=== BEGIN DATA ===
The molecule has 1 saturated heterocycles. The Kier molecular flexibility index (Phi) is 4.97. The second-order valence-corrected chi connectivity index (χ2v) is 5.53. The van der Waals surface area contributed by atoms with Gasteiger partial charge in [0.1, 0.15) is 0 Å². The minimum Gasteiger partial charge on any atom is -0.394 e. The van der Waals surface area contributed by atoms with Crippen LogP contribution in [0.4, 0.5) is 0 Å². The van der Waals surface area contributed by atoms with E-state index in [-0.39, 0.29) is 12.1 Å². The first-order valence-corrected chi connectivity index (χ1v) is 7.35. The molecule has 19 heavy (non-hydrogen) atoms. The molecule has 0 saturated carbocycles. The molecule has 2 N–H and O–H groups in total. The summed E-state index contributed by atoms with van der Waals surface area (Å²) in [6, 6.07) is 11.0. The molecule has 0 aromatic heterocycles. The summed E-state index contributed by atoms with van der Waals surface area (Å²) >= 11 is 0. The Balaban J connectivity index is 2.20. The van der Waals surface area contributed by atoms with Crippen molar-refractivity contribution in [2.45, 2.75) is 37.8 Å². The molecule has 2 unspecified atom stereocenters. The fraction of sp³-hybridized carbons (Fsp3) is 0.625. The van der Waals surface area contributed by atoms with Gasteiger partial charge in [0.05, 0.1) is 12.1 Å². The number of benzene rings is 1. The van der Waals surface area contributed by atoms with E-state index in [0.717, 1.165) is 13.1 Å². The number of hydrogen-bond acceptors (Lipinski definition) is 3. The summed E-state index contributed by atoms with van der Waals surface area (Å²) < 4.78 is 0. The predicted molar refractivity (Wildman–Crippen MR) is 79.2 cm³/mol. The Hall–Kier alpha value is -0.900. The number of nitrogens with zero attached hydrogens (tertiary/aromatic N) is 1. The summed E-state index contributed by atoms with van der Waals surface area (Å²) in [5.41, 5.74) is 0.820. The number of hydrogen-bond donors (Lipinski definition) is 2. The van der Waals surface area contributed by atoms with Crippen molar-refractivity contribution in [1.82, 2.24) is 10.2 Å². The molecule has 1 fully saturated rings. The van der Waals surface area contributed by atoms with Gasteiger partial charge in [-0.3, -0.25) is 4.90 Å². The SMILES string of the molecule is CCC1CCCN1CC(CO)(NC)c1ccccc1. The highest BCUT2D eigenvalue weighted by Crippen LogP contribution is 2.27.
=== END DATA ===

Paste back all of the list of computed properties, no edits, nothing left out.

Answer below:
The molecule has 1 saturated heterocycles. The Kier molecular flexibility index (Phi) is 4.97. The second-order valence-corrected chi connectivity index (χ2v) is 5.53. The van der Waals surface area contributed by atoms with Gasteiger partial charge in [0.1, 0.15) is 0 Å². The minimum Gasteiger partial charge on any atom is -0.394 e. The van der Waals surface area contributed by atoms with Crippen LogP contribution in [0.4, 0.5) is 0 Å². The van der Waals surface area contributed by atoms with E-state index in [-0.39, 0.29) is 12.1 Å². The first-order valence-corrected chi connectivity index (χ1v) is 7.35. The molecule has 19 heavy (non-hydrogen) atoms. The molecule has 0 saturated carbocycles. The molecule has 2 N–H and O–H groups in total. The summed E-state index contributed by atoms with van der Waals surface area (Å²) in [6, 6.07) is 11.0. The molecule has 0 aromatic heterocycles. The summed E-state index contributed by atoms with van der Waals surface area (Å²) >= 11 is 0. The Balaban J connectivity index is 2.20. The van der Waals surface area contributed by atoms with Crippen molar-refractivity contribution in [2.45, 2.75) is 37.8 Å². The molecule has 2 unspecified atom stereocenters. The fraction of sp³-hybridized carbons (Fsp3) is 0.625. The van der Waals surface area contributed by atoms with Gasteiger partial charge in [0.05, 0.1) is 12.1 Å². The number of benzene rings is 1. The van der Waals surface area contributed by atoms with E-state index in [0.717, 1.165) is 13.1 Å². The number of hydrogen-bond acceptors (Lipinski definition) is 3. The summed E-state index contributed by atoms with van der Waals surface area (Å²) < 4.78 is 0. The predicted molar refractivity (Wildman–Crippen MR) is 79.2 cm³/mol. The Hall–Kier alpha value is -0.900. The number of nitrogens with zero attached hydrogens (tertiary/aromatic N) is 1. The summed E-state index contributed by atoms with van der Waals surface area (Å²) in [5.41, 5.74) is 0.820. The number of hydrogen-bond donors (Lipinski definition) is 2. The van der Waals surface area contributed by atoms with Crippen molar-refractivity contribution in [1.82, 2.24) is 10.2 Å². The molecule has 1 fully saturated rings. The van der Waals surface area contributed by atoms with Gasteiger partial charge in [-0.3, -0.25) is 4.90 Å². The SMILES string of the molecule is CCC1CCCN1CC(CO)(NC)c1ccccc1. The highest BCUT2D eigenvalue weighted by Crippen LogP contribution is 2.27.